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The Threads That Connect the Stars: Poet Martín Espada on His Father's Life and Work
June 16, 2017


Martin Espada's Lecture

Poet Martín Espada showing a photograph of him with his father, photographer Frank Espada. Frank Espada's work is included in SAAM's exhibition, Down These Mean Streets: Community and Place in Urban Photography.

Martín Espada's incantatory poetry reading at SAAM in honor of Down These Mean Streets: Community and Place in Urban Photography paid lasting tribute to his father, the documentary photographer Frank Espada (1930-2014), whose work is featured in the exhibition. The elder Espada was also a community organizer, civil rights activist, and a leader of the Puerto Rican community in New York in the 1960s and early 1970s. Martín Espada's reading captured formative moments in his father's life that would become enigmatic in his own. In addition to being a renowned poet, Martín Espada is an essayist and attorney who has dedicated much of his career to the pursuit of social justice and Latino rights. De tal talo tal astilla—Like father, like son.

"I am, especially tonight, very proudly my father's son," Martín announced, then projected a photograph of the two of them, taken by his mother when he was seven years old. It was about this time, he told us, that he became aware of his father as an activist, someone who might unexpectedly disappear for a few days at a time. During these absences, Martín was sure his father was dead—he would soon learn that "sometimes Puerto Ricans die in jail"—until he walked through the door a few days later. "That day, my father returned from the netherworld," Martin recited, "...I searched my father's hands for a sign of the miracle." The theme of disappearance and reappearance was a thread that made its way throughout the reading. When he was nine, Martín started attending protests, marches, and candlelight vigils with his father, including one for a man named Agripino Bonillo, a Puerto Rican kitchen worker and father of nine who was murdered in East New York, Brooklyn. "This was part and parcel of my education...It's not something you forget. And I didn't," he told us, before reading the poem he wrote about the events titled "The Moon Shatters Over Alabama Avenue."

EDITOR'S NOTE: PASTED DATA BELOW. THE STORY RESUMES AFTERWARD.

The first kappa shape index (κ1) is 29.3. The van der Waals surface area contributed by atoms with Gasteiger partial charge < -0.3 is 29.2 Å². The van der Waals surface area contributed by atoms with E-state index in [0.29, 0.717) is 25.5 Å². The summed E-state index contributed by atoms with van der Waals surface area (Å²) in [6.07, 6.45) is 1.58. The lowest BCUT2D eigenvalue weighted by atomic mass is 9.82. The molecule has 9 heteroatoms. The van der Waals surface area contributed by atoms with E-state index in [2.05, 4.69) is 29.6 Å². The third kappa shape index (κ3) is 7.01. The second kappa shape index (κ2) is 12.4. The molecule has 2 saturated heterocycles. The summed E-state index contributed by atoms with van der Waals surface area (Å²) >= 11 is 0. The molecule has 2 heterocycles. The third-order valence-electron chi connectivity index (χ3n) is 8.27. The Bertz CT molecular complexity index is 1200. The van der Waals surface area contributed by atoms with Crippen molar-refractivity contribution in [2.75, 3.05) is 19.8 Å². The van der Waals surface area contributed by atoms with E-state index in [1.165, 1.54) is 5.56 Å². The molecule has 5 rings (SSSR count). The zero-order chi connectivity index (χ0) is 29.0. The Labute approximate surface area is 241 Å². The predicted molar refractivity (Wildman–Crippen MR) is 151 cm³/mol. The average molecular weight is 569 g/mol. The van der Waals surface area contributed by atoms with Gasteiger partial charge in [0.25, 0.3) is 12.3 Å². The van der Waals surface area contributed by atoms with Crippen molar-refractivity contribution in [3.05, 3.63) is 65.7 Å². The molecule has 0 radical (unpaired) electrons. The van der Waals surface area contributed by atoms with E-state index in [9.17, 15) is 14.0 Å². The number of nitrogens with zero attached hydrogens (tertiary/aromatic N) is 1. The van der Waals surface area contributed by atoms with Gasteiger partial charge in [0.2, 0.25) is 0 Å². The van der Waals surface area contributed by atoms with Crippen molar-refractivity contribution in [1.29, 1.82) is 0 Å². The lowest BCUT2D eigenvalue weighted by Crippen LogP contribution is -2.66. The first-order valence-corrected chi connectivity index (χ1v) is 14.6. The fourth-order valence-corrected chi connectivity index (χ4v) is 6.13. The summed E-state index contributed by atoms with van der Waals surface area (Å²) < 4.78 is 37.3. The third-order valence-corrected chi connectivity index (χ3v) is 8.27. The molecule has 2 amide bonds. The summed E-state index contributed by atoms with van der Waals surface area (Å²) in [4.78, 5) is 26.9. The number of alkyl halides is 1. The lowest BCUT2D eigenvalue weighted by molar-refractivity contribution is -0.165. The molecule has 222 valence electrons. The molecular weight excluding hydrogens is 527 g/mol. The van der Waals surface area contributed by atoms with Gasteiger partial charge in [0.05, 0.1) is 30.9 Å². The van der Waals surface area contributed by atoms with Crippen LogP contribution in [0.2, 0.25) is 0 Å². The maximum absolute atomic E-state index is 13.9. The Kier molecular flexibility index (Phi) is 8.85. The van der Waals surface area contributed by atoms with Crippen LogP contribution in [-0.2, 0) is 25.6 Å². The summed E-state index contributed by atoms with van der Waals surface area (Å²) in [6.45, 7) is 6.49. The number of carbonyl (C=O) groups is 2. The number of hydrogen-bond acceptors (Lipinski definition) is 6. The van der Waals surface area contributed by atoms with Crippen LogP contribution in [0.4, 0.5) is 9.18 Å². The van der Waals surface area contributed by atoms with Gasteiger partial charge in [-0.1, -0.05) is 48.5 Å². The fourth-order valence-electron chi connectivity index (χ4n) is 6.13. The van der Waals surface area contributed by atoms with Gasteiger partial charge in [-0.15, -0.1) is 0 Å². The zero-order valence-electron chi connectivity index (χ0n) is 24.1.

In the summer of 1981, Martín was twenty-three and working with his father who was documenting burned-out buildings in Manhattan Valley, a thirty-square block area on the West Side of New York City, where arson for profit was rampant. In Frank Espada's portrait of José Acuña, director of the Manhattan Valley Development Corporation, a tenant advocacy group, you see him in a fire-gutted apartment, his white shirt in sharp contrast to the soot black of the setting. Martín told us that he was there, just outside the frame, carrying the camera bags and tape recorder. Moved by the situation, he wrote a poem soon after, about one of the tenants who couldn't afford to leave the desolate building, "Mrs. Báez Serves Coffee on the Third Floor." The poem concludes: Someone poured gasoline/ on the steps outside her door,/ but Mrs. Báez/ still serves coffee/ in porcelain cups/ to strangers,/ coffee the color/ of a young girl's skin/ in Santo Domingo."

The theme of fathers and sons continued through the generations with the birth of Martín's son, Klemente (now twenty-five). The poem he read, "Of the Threads That Connect the Stars," celebrates the three Espada men, their different ways of seeing and interacting with the world, and "the changes that happen without our even realizing it." For Frank, seeing stars had the rough-and-tumble meaning of getting walloped in the face until you saw stars or flashes of light. Martín recalled his childhood and writes, "I never saw stars. The sky in Brooklyn was a tide of smoke rolling over us from the factory over the avenue..." Klemente, however, can look through a telescope at the infinite universe and "name the galaxies." One generation makes way for the next...

Martín concluded the evening with an elegy. He wrote "El Morir Vivir," for his father's memorial service three years ago. "I found the metaphor to capture the many lives, births, and deaths of Frank Espada," he told us. El morir vivir is a pan-tropical weed whose name literally means, "I died, I lived." If you touch the leaves they curl up; after a while, they will uncurl. I died, I lived. Absence and presence. A man dedicated to his causes, his friends and his family, Frank Espada lives on not only in his family, but in his son's poetry and his own passionate photographs.

If you were unable to attend the poetry reading, you can watch the webcast here.



In addition, watch Martín Espada and Jeffrey Brown, chief correspondent for arts, culture, and society at the PBS NewsHour, in conversation at SAAM, discussing Frank Espada's life and work.

Bring your family to SAAM this Father’s Day to see selections from our extensive collection of Latino art in the exhibition Down These Mean Streets: Community and Place in Urban Photography. It's on view through August 6, 2017.

Posted by Howard on June 16, 2017 in American Art Here, Lectures on American Art


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